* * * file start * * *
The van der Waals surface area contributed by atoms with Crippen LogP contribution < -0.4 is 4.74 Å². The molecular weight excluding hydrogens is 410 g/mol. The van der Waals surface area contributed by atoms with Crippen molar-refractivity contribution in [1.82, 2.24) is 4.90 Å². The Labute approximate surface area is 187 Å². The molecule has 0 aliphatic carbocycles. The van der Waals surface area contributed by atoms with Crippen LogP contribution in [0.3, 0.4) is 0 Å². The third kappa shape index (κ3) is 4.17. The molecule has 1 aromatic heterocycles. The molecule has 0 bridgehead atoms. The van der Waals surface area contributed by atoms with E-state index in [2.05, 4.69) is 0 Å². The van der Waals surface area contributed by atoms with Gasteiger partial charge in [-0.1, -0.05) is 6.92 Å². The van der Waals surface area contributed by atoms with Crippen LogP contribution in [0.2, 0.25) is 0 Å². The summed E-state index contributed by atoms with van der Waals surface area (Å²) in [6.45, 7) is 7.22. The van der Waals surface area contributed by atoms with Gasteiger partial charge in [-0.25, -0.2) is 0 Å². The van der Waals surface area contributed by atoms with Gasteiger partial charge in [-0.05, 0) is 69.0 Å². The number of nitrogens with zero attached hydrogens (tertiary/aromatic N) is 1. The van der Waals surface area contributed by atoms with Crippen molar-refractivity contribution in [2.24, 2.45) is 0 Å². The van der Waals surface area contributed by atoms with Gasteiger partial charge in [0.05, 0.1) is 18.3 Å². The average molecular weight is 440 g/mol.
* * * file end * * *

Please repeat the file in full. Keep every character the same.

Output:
The van der Waals surface area contributed by atoms with Crippen LogP contribution < -0.4 is 4.74 Å². The molecular weight excluding hydrogens is 410 g/mol. The van der Waals surface area contributed by atoms with Crippen molar-refractivity contribution in [1.82, 2.24) is 4.90 Å². The Labute approximate surface area is 187 Å². The molecule has 0 aliphatic carbocycles. The van der Waals surface area contributed by atoms with Crippen LogP contribution in [0.3, 0.4) is 0 Å². The third kappa shape index (κ3) is 4.17. The molecule has 1 aromatic heterocycles. The molecule has 0 bridgehead atoms. The van der Waals surface area contributed by atoms with E-state index in [2.05, 4.69) is 0 Å². The van der Waals surface area contributed by atoms with Gasteiger partial charge in [-0.1, -0.05) is 6.92 Å². The van der Waals surface area contributed by atoms with Crippen LogP contribution in [0.2, 0.25) is 0 Å². The summed E-state index contributed by atoms with van der Waals surface area (Å²) in [6.45, 7) is 7.22. The van der Waals surface area contributed by atoms with Gasteiger partial charge in [-0.25, -0.2) is 0 Å². The van der Waals surface area contributed by atoms with Gasteiger partial charge in [-0.05, 0) is 69.0 Å². The number of nitrogens with zero attached hydrogens (tertiary/aromatic N) is 1. The van der Waals surface area contributed by atoms with Crippen molar-refractivity contribution in [2.24, 2.45) is 0 Å². The van der Waals surface area contributed by atoms with Gasteiger partial charge in [0.05, 0.1) is 18.3 Å². The average molecular weight is 440 g/mol.